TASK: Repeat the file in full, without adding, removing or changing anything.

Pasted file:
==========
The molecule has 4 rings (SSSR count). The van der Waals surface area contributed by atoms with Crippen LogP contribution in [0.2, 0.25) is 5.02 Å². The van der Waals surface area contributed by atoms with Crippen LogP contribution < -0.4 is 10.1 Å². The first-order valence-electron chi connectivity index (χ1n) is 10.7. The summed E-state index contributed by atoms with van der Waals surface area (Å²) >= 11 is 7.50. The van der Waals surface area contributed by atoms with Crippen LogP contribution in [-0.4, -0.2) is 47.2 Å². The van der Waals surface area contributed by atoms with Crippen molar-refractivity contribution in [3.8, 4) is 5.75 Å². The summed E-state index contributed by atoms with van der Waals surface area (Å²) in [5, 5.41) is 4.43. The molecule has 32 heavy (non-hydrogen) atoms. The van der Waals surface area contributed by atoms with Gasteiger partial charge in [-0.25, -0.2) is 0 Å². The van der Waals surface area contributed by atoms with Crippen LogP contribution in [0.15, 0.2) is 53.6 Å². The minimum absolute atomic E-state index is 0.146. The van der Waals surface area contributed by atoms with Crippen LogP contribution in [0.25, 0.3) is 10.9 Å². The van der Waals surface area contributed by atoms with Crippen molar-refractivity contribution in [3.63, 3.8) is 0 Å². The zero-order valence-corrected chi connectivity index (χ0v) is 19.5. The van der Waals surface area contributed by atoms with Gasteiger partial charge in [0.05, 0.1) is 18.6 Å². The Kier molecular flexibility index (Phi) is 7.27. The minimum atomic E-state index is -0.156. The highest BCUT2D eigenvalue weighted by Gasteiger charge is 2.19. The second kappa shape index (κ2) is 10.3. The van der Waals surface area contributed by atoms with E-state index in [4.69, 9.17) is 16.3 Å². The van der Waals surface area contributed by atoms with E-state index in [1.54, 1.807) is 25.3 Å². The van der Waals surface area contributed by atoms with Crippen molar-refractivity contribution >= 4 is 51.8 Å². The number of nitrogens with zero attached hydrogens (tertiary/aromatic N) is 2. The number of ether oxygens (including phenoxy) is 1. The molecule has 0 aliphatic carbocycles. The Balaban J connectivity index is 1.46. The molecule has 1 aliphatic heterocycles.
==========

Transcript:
The molecule has 4 rings (SSSR count). The van der Waals surface area contributed by atoms with Crippen LogP contribution in [0.2, 0.25) is 5.02 Å². The van der Waals surface area contributed by atoms with Crippen LogP contribution < -0.4 is 10.1 Å². The first-order valence-electron chi connectivity index (χ1n) is 10.7. The summed E-state index contributed by atoms with van der Waals surface area (Å²) >= 11 is 7.50. The van der Waals surface area contributed by atoms with Crippen LogP contribution in [-0.4, -0.2) is 47.2 Å². The van der Waals surface area contributed by atoms with Crippen molar-refractivity contribution in [3.8, 4) is 5.75 Å². The summed E-state index contributed by atoms with van der Waals surface area (Å²) in [5, 5.41) is 4.43. The molecule has 32 heavy (non-hydrogen) atoms. The van der Waals surface area contributed by atoms with Gasteiger partial charge in [-0.25, -0.2) is 0 Å². The van der Waals surface area contributed by atoms with Crippen LogP contribution in [0.15, 0.2) is 53.6 Å². The minimum absolute atomic E-state index is 0.146. The van der Waals surface area contributed by atoms with Crippen LogP contribution in [0.25, 0.3) is 10.9 Å². The van der Waals surface area contributed by atoms with Crippen molar-refractivity contribution in [3.63, 3.8) is 0 Å². The zero-order valence-corrected chi connectivity index (χ0v) is 19.5. The van der Waals surface area contributed by atoms with Gasteiger partial charge in [0.05, 0.1) is 18.6 Å². The Kier molecular flexibility index (Phi) is 7.27. The minimum atomic E-state index is -0.156. The highest BCUT2D eigenvalue weighted by Gasteiger charge is 2.19. The second kappa shape index (κ2) is 10.3. The van der Waals surface area contributed by atoms with E-state index in [4.69, 9.17) is 16.3 Å². The van der Waals surface area contributed by atoms with E-state index in [1.54, 1.807) is 25.3 Å². The van der Waals surface area contributed by atoms with Crippen molar-refractivity contribution >= 4 is 51.8 Å². The number of nitrogens with zero attached hydrogens (tertiary/aromatic N) is 2. The number of ether oxygens (including phenoxy) is 1. The molecule has 0 aliphatic carbocycles. The Balaban J connectivity index is 1.46. The molecule has 1 aliphatic heterocycles.